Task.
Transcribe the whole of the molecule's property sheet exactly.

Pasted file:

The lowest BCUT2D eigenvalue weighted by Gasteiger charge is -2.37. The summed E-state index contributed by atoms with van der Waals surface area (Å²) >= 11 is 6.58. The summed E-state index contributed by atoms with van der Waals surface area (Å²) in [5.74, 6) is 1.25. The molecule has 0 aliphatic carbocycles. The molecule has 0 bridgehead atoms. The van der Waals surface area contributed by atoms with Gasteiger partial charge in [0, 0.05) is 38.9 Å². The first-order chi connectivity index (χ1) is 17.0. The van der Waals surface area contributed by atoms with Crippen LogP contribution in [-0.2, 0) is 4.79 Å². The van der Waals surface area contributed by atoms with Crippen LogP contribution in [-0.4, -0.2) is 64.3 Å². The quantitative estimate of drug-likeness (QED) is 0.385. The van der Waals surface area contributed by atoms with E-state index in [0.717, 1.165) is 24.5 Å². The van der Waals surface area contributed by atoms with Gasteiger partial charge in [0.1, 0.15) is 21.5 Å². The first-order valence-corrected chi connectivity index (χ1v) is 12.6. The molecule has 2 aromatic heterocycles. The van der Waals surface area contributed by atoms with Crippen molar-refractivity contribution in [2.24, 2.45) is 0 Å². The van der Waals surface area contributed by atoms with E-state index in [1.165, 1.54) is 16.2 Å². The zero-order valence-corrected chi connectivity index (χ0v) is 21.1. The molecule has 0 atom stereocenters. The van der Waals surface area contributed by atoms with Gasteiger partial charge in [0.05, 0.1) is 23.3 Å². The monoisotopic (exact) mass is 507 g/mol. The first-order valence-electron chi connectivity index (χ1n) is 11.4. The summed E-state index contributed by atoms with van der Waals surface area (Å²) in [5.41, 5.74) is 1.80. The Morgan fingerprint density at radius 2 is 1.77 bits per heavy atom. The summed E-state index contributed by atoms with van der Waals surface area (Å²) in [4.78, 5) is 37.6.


The lowest BCUT2D eigenvalue weighted by Gasteiger charge is -2.37. The summed E-state index contributed by atoms with van der Waals surface area (Å²) >= 11 is 6.58. The summed E-state index contributed by atoms with van der Waals surface area (Å²) in [5.74, 6) is 1.25. The molecule has 0 aliphatic carbocycles. The molecule has 0 bridgehead atoms. The van der Waals surface area contributed by atoms with Gasteiger partial charge in [0, 0.05) is 38.9 Å². The first-order chi connectivity index (χ1) is 17.0. The van der Waals surface area contributed by atoms with Crippen LogP contribution in [-0.2, 0) is 4.79 Å². The van der Waals surface area contributed by atoms with Crippen LogP contribution in [-0.4, -0.2) is 64.3 Å². The quantitative estimate of drug-likeness (QED) is 0.385. The van der Waals surface area contributed by atoms with E-state index in [0.717, 1.165) is 24.5 Å². The van der Waals surface area contributed by atoms with Gasteiger partial charge in [0.1, 0.15) is 21.5 Å². The first-order valence-corrected chi connectivity index (χ1v) is 12.6. The molecule has 2 aromatic heterocycles. The van der Waals surface area contributed by atoms with Crippen molar-refractivity contribution in [2.24, 2.45) is 0 Å². The van der Waals surface area contributed by atoms with E-state index in [1.165, 1.54) is 16.2 Å². The zero-order valence-corrected chi connectivity index (χ0v) is 21.1. The molecule has 0 atom stereocenters. The van der Waals surface area contributed by atoms with Gasteiger partial charge in [0.05, 0.1) is 23.3 Å². The monoisotopic (exact) mass is 507 g/mol. The first-order valence-electron chi connectivity index (χ1n) is 11.4. The summed E-state index contributed by atoms with van der Waals surface area (Å²) in [5.41, 5.74) is 1.80. The Morgan fingerprint density at radius 2 is 1.77 bits per heavy atom. The summed E-state index contributed by atoms with van der Waals surface area (Å²) in [4.78, 5) is 37.6.